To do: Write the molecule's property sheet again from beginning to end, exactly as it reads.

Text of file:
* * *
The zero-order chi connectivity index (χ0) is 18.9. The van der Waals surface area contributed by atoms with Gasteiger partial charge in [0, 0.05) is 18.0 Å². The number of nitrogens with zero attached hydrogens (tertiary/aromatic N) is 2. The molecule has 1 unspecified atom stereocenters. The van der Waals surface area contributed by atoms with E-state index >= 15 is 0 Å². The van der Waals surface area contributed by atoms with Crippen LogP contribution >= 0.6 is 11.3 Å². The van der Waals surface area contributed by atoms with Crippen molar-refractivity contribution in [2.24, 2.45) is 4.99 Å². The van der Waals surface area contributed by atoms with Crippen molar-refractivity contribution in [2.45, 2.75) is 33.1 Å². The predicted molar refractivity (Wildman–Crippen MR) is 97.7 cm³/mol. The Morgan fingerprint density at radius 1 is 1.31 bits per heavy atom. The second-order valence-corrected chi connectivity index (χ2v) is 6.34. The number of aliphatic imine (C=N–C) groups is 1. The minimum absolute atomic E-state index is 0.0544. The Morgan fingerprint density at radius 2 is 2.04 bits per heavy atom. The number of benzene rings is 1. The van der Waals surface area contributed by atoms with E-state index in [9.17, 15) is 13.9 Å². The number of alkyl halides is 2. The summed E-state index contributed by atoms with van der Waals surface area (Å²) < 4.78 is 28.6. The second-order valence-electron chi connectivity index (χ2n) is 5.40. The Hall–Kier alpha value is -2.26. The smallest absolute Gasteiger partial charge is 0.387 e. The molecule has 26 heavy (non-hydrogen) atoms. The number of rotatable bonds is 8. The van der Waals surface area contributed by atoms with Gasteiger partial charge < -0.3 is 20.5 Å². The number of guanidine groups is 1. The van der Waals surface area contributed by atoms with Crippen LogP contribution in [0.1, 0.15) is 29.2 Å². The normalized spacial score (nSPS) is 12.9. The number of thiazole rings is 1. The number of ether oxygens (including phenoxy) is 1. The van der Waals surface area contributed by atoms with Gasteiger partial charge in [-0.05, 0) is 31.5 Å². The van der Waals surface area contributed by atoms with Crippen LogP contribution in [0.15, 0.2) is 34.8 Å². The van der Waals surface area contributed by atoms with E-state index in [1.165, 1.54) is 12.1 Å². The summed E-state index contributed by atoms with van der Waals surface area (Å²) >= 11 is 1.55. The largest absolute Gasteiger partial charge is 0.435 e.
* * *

The zero-order chi connectivity index (χ0) is 18.9. The van der Waals surface area contributed by atoms with Gasteiger partial charge in [0, 0.05) is 18.0 Å². The number of nitrogens with zero attached hydrogens (tertiary/aromatic N) is 2. The molecule has 1 unspecified atom stereocenters. The van der Waals surface area contributed by atoms with E-state index >= 15 is 0 Å². The van der Waals surface area contributed by atoms with Crippen LogP contribution >= 0.6 is 11.3 Å². The van der Waals surface area contributed by atoms with Crippen molar-refractivity contribution in [2.24, 2.45) is 4.99 Å². The van der Waals surface area contributed by atoms with Crippen molar-refractivity contribution in [2.45, 2.75) is 33.1 Å². The predicted molar refractivity (Wildman–Crippen MR) is 97.7 cm³/mol. The Morgan fingerprint density at radius 1 is 1.31 bits per heavy atom. The second-order valence-corrected chi connectivity index (χ2v) is 6.34. The number of aliphatic imine (C=N–C) groups is 1. The minimum absolute atomic E-state index is 0.0544. The Morgan fingerprint density at radius 2 is 2.04 bits per heavy atom. The number of benzene rings is 1. The van der Waals surface area contributed by atoms with E-state index in [9.17, 15) is 13.9 Å². The number of alkyl halides is 2. The summed E-state index contributed by atoms with van der Waals surface area (Å²) < 4.78 is 28.6. The second-order valence-electron chi connectivity index (χ2n) is 5.40. The Hall–Kier alpha value is -2.26. The smallest absolute Gasteiger partial charge is 0.387 e. The molecule has 26 heavy (non-hydrogen) atoms. The number of rotatable bonds is 8. The van der Waals surface area contributed by atoms with Gasteiger partial charge < -0.3 is 20.5 Å². The number of guanidine groups is 1. The van der Waals surface area contributed by atoms with Crippen LogP contribution in [0.1, 0.15) is 29.2 Å². The normalized spacial score (nSPS) is 12.9. The number of thiazole rings is 1. The number of ether oxygens (including phenoxy) is 1. The van der Waals surface area contributed by atoms with Gasteiger partial charge in [-0.05, 0) is 31.5 Å². The van der Waals surface area contributed by atoms with Crippen LogP contribution in [0.15, 0.2) is 34.8 Å². The van der Waals surface area contributed by atoms with E-state index in [1.165, 1.54) is 12.1 Å². The summed E-state index contributed by atoms with van der Waals surface area (Å²) >= 11 is 1.55. The largest absolute Gasteiger partial charge is 0.435 e.